After having just explained to a friend how I had conquered my insomnia by getting up at a set – early – time each day, I spent an entire night tossing and turning. That was the final straw. Yesterday, I woke up discouraged and depressed.

I was fearful of the future, worried about finances, and troubled about my work situation. I was distressed by the bitterness and animosity that is running rampant on social media, disheartened by a thoughtless comment made by a political candidate (does he not realize how important this is??), and sad for the state of the whole world.

I let myself be miserable. I not only allowed it, I wallowed in it. I skipped over or abbreviated every element of my morning routine. I ignored my to-do list. I took a long afternoon nap. I watched mindless shows on Netflix. I went to bed early.

Today, I’m better. It turns out it wasn’t the early signs of a big down-turn It’s not a path I’m staying on. It was just a few bumps in the road.

Dogs Can’t Tell Time


Dogs can’t tell time, and that’s often a comfort to me. .

When I dropped my dogs off at the kennel in March, I intended to be back in ten days. I gave each of them loving pats and hugs, and assured them that I’d be home soon. My planned one-week-in Hawaii vacation became complicated, however, by lock-downs and restrictions due to Covid-19. It was a full month before I made it home. I had missed the dogs terribly, and knew they’d be happy to see me, too. My mind was eased, though, knowing that they didn’t really register how long I’d been away.

Sometimes it seems like dogs can tell time. One of my sisters keeps an eye on her dogs remotely with a “nanny-cam.” Sure enough, when it’s just about time for her husband to pull into the driveway, they rouse themselves and move toward the door. My dogs know when they should get their dinner, and if anything keeps me from noticing the time, they are quick to remind me. Likewise, when it gets close to ten o’clock at night, they know it’s bedtime.

Work used to keep me away from home for long stretches each day. I’d remind myself that my house-bound companions couldn’t really tell if I was away for four hours, or six, or eight. They would generally just sleep until they heard my car. Rosa Parks, who is getting hard of hearing, would often still be sleeping when I walked in the door.

Now, in these crazy, scary circumstances, I’m home almost all the time. The dogs come with me when I walk. They crowd into the bathroom with me when I get into the shower. They follow me upstairs if I go to work in the studio. When I do leave home, to pick up groceries or the mail, it’s just a quick trip. Sometimes, I just sneak out to put compost in the bin while the dogs are napping.

When I come back through the door, though, whether I’ve been gone ten minutes or two hours, I’m greeted with enthusiasm. They come to meet me with kisses and wagging tails, as if I’d been away a month. Fortunately, dogs can’t tell time!

Put On Pants!


Hasn’t life changed?! Pretty amazing, really. Tragic, yes. Scary, of course. This is new…different…unknowable. We have no idea what will happen next. Though there is lots of speculation, none of us can really see how this is going to pan out. Which is what makes it all so frightening…and amazing.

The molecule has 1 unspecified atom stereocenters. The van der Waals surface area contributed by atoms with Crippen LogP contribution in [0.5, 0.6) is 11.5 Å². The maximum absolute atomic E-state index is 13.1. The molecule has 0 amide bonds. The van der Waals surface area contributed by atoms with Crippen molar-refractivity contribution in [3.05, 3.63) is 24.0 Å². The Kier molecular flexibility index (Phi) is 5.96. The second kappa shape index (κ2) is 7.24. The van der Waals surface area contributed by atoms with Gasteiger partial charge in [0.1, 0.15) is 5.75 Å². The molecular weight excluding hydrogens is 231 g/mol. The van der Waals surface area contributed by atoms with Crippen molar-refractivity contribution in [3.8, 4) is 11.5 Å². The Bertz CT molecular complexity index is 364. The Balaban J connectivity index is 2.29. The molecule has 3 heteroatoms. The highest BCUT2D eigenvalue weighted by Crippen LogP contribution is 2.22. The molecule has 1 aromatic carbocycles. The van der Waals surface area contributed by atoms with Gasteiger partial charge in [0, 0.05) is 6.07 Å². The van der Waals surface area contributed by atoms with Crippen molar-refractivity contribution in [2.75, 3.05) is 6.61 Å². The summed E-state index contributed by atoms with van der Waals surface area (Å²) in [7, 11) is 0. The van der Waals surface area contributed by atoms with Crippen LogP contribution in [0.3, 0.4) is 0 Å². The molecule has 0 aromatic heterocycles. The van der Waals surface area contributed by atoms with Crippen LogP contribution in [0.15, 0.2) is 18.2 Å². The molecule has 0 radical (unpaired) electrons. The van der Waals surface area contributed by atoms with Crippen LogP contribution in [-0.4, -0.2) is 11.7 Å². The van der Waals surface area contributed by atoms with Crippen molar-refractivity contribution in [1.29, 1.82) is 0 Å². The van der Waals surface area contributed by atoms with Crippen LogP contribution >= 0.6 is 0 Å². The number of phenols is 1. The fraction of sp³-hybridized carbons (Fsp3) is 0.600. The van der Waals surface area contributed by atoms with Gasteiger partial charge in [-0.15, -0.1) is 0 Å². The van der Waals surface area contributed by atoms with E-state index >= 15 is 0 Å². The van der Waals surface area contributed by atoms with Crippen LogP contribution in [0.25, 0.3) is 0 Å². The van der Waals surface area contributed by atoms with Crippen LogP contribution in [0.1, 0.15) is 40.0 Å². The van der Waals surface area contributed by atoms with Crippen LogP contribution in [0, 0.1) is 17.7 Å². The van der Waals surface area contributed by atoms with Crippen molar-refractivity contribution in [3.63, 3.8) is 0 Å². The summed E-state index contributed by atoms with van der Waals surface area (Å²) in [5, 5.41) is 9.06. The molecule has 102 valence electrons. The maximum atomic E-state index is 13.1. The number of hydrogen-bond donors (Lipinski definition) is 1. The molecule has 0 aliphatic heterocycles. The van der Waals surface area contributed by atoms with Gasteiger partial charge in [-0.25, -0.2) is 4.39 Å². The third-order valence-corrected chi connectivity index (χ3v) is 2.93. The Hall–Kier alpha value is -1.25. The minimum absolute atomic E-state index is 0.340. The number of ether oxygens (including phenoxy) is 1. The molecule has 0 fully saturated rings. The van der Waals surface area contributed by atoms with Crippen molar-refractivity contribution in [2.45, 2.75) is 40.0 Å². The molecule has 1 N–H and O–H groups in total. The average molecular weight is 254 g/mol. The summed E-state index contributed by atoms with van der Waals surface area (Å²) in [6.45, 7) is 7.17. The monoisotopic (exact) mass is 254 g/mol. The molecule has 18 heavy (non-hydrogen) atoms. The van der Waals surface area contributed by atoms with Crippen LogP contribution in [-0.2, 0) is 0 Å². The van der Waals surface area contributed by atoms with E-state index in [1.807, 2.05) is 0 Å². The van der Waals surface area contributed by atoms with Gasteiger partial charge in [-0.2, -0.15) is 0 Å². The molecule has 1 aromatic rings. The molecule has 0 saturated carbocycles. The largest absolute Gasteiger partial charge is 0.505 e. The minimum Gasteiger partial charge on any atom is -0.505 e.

There have been few occurrences in my long life that I knew – as they happened – how important they were in the large scheme of things. Things that would change everything. There was the first man in space; the moon landing; the dismantling of the Berlin Wall; and the Beatles appearance on the Ed Sullivan Show. Most, though, have been associated with tragedy: assassinations; shootings; wars; terrorist attacks. And now this. Covid-19.

In the big world, people seem to be taking sides, and forming camps, as if we were fighting Nazis rather than a virus. I don’t think anyone is actually taking the side of the illness, but there are certainly those that think it is blown out of proportion, or an all-out hoax.

Life versus the economy seems to be one thread. Each political party seems able to find members of the opposing party that they can accuse of making money from the situation. People who protect themselves with masks and gloves are mad at those who don’t. The ones that don’t seem to think it’s an unreasonable imposition. Who has the right, after all, to try to control the spread of disease?

It’s all too much. I watch the news; I keep an eye on the reports. I suit up responsibly whenever I have to go to town, and I don’t go to town more than is absolutely necessary. Mostly, I stay home.

From the safety of my little house off the Fox Lake Road, I notice, with fascination, how my own life has changed. I still get up early, even when there’s no place I have to be. I don’t set an alarm, though I may start. On days when I sleep later, I feel behind all day. I’m happy to have a routine, and I stick with it.

In my life at home, casual comfort is key. If I switch from slippers to shoes, the dogs know it’s time for a walk. I never wore much make-up, but it’s completely out now. Who would know? Even on trips to town, my face is covered. Moving through the day, I go from pajamas to sweats and back to pajamas. Yesterday, running out to pick up a prescription, I had to remind myself to put on real pants.